UMR3348 – Intégrité du génome, ARN et cancer

Publications de l’unité

Année de publication : 2013

Sarah Lambert, Antony M Carr (2013 Mar 1)

Impediments to replication fork movement: stabilisation, reactivation and genome instability.

Chromosoma : 33-45 : DOI : 10.1007/s00412-013-0398-9 En savoir plus
Résumé

Maintaining genome stability is essential for the accurate transmission of genetic material. Genetic instability is associated with human genome disorders and is a near-universal hallmark of cancer cells. Genetic variation is also the driving force of evolution, and a genome must therefore display adequate plasticity to evolve while remaining sufficiently stable to prevent mutations and chromosome rearrangements leading to a fitness disadvantage. A primary source of genome instability are errors that occur during chromosome replication. More specifically, obstacles to the movement of replication forks are known to underlie many of the gross chromosomal rearrangements seen both in human cells and in model organisms. Obstacles to replication fork progression destabilize the replisome (replication protein complex) and impact on the integrity of forked DNA structures. Therefore, to ensure the successful progression of a replication fork along with its associated replisome, several distinct strategies have evolved. First, there are well-orchestrated mechanisms that promote continued movement of forks through potential obstacles. Second, dedicated replisome and fork DNA stabilization pathways prevent the dysfunction of the replisome if its progress is halted. Third, should stabilisation fail, there are mechanisms to ensure damaged forks are accurately fused with a converging fork or, when necessary, re-associated with the replication proteins to continue replication. Here, we review what is known about potential barriers to replication fork progression, how these are tolerated and their impact on genome instability.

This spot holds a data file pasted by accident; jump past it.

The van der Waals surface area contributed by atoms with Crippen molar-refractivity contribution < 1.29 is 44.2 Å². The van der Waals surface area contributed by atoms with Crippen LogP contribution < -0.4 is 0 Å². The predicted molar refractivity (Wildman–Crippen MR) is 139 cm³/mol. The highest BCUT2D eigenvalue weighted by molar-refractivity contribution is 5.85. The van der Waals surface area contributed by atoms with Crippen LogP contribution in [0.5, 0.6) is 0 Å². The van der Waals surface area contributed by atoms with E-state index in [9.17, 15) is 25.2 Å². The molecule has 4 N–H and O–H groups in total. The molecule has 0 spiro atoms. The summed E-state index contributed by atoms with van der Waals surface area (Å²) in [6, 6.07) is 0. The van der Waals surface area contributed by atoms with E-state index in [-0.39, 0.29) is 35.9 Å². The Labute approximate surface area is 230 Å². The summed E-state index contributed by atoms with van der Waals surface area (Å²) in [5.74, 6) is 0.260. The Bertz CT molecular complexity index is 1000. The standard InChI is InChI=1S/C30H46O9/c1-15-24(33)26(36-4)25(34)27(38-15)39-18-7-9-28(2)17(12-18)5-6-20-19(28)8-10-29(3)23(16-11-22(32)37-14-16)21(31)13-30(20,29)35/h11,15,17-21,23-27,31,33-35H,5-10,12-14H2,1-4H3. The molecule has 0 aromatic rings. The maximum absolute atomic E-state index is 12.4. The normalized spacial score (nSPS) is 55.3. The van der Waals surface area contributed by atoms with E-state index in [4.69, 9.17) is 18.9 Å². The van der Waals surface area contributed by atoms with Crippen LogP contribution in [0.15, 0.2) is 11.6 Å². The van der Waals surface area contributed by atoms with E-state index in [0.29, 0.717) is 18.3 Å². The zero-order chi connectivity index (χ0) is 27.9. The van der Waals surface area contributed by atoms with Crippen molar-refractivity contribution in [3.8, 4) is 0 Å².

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Andrea E Prota, Maria M Magiera, Marijn Kuijpers, Katja Bargsten, Daniel Frey, Mara Wieser, Rolf Jaussi, Casper C Hoogenraad, Richard A Kammerer, Carsten Janke, Michel O Steinmetz (2013 Feb 4)

Structural basis of tubulin tyrosination by tubulin tyrosine ligase.

The Journal of cell biology : 259-70 : DOI : 10.1083/jcb.201211017 En savoir plus
Résumé

Tubulin tyrosine ligase (TTL) catalyzes the post-translational retyrosination of detyrosinated α-tubulin. Despite the indispensable role of TTL in cell and organism development, its molecular mechanism of action is poorly understood. By solving crystal structures of TTL in complex with tubulin, we here demonstrate that TTL binds to the α and β subunits of tubulin and recognizes the curved conformation of the dimer. Biochemical and cellular assays revealed that specific tubulin dimer recognition controls the activity of the enzyme, and as a consequence, neuronal development. The TTL-tubulin structure further illustrates how the enzyme binds the functionally crucial C-terminal tail sequence of α-tubulin and how this interaction catalyzes the tyrosination reaction. It also reveals how TTL discriminates between α- and β-tubulin, and between different post-translationally modified forms of α-tubulin. Together, our data suggest that TTL has specifically evolved to recognize and modify tubulin, thus highlighting a fundamental role of the evolutionary conserved tubulin tyrosination cycle in regulating the microtubule cytoskeleton.

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Année de publication : 2012

Audrey Costes, Sarah A E Lambert (2012 Dec 27)

Homologous recombination as a replication fork escort: fork-protection and recovery.

Biomolecules : 39-71 : DOI : 10.3390/biom3010039 En savoir plus
Résumé

Homologous recombination is a universal mechanism that allows DNA repair and ensures the efficiency of DNA replication. The substrate initiating the process of homologous recombination is a single-stranded DNA that promotes a strand exchange reaction resulting in a genetic exchange that promotes genetic diversity and DNA repair. The molecular mechanisms by which homologous recombination repairs a double-strand break have been extensively studied and are now well characterized. However, the mechanisms by which homologous recombination contribute to DNA replication in eukaryotes remains poorly understood. Studies in bacteria have identified multiple roles for the machinery of homologous recombination at replication forks. Here, we review our understanding of the molecular pathways involving the homologous recombination machinery to support the robustness of DNA replication. In addition to its role in fork-recovery and in rebuilding a functional replication fork apparatus, homologous recombination may also act as a fork-protection mechanism. We discuss that some of the fork-escort functions of homologous recombination might be achieved by loading of the recombination machinery at inactivated forks without a need for a strand exchange step; as well as the consequence of such a model for the stability of eukaryotic genomes.

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Allyson Holmes, Laura Roseaulin, Catherine Schurra, Herve Waxin, Sarah Lambert, Mikel Zaratiegui, Robert A Martienssen, Benoit Arcangioli (2012 Dec 27)

Lsd1 and lsd2 control programmed replication fork pauses and imprinting in fission yeast.

Cell reports : 1513-20 : DOI : 10.1016/j.celrep.2012.10.011 En savoir plus
Résumé